The head of Hong Kong’s New York City-based Economic & Trade Office visited Raleigh and Charlotte with a message for economic and political leaders in North Carolina: We’re not that different, economy-wise.
Steve Barclay, a Brit who has spent 36 years in Hong Kong, pointed out some of the similarities Tuesday in Charlotte. The economies of North Carolina and Hong Kong both had strong manufacturing bases that saw those jobs disappear starting in the 1980s, as China opened up and became a factory to the world. Both have a heavy reliance on financial services now, with a focus on logistics as well.
And Barclay also had another message: Despite the pro-democracy protests that rocked Hong Kong and dominated cable news last year, the island, a semi-autonomous region of China, is open for business.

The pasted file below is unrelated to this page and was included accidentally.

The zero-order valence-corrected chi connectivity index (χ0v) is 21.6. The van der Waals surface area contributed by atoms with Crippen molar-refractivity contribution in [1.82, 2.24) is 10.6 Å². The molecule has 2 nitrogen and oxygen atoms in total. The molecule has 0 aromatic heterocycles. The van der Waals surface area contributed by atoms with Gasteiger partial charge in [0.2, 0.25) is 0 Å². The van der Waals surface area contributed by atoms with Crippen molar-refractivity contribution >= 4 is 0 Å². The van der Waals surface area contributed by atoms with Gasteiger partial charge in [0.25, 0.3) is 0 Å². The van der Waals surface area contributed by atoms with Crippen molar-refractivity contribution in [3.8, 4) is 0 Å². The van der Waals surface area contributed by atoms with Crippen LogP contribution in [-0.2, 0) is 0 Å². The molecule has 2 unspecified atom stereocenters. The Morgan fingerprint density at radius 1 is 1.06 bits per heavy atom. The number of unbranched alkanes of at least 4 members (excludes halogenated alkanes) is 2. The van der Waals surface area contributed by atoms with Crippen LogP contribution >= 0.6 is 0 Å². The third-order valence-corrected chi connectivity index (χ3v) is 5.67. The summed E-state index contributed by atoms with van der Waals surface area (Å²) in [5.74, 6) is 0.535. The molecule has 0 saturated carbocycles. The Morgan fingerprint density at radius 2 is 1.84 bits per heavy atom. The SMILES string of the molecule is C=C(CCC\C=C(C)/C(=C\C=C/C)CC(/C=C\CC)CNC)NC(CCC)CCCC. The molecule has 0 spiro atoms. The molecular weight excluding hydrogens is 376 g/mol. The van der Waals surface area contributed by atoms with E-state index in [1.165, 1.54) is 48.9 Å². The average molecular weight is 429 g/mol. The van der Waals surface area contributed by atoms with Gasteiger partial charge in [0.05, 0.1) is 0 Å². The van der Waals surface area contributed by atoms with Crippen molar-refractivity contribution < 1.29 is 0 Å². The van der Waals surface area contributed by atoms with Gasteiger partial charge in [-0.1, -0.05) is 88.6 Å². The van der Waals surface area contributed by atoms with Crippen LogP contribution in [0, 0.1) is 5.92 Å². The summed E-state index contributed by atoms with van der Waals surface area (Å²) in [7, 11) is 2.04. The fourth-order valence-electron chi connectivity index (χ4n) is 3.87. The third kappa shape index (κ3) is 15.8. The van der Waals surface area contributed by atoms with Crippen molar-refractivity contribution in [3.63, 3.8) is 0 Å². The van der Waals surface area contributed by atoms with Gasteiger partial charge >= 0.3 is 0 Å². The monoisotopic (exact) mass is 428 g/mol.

“Hong Kong continues to thrive and prosper,” said Barclay. “Despite what you hear on the news, we’re not on the verge of collapse.”
In his first trip to North Carolina, Barclay met with N.C. Commerce Secretary John Skvarla, Economic Development Partnership CEO Chris Chung, the World Affairs Council of Charlotte and other local leaders in Charlotte and Raleigh.
Although there are no nonstop flights from Charlotte to Hong Kong or elsewhere in Asia, Barclay touted the advantages of doing business in Hong Kong. Those include an English-speaking climate and the rule of law, Barclay said.
“You’re going to get a fair deal, which may not always be the case if you do your contract in mainland China,” he said.
Barclay said last year’s democracy protests, in which Hong Kong citizens demonstrated for the right to nominate and elect the island’s chief executive directly, have been a positive for Hong Kong, drawing more attention.
“It’s a good thing. Prior to that, Hong Kong had dropped off the radar,” said Barclay. He said he supports the mainland Chinese government’s proposal to allow the election of Hong Kong’s chief executive from a slate of candidates chosen by a nominating committee.
“Is it perfect? No, but where is?” said Barclay. “We all have problems.”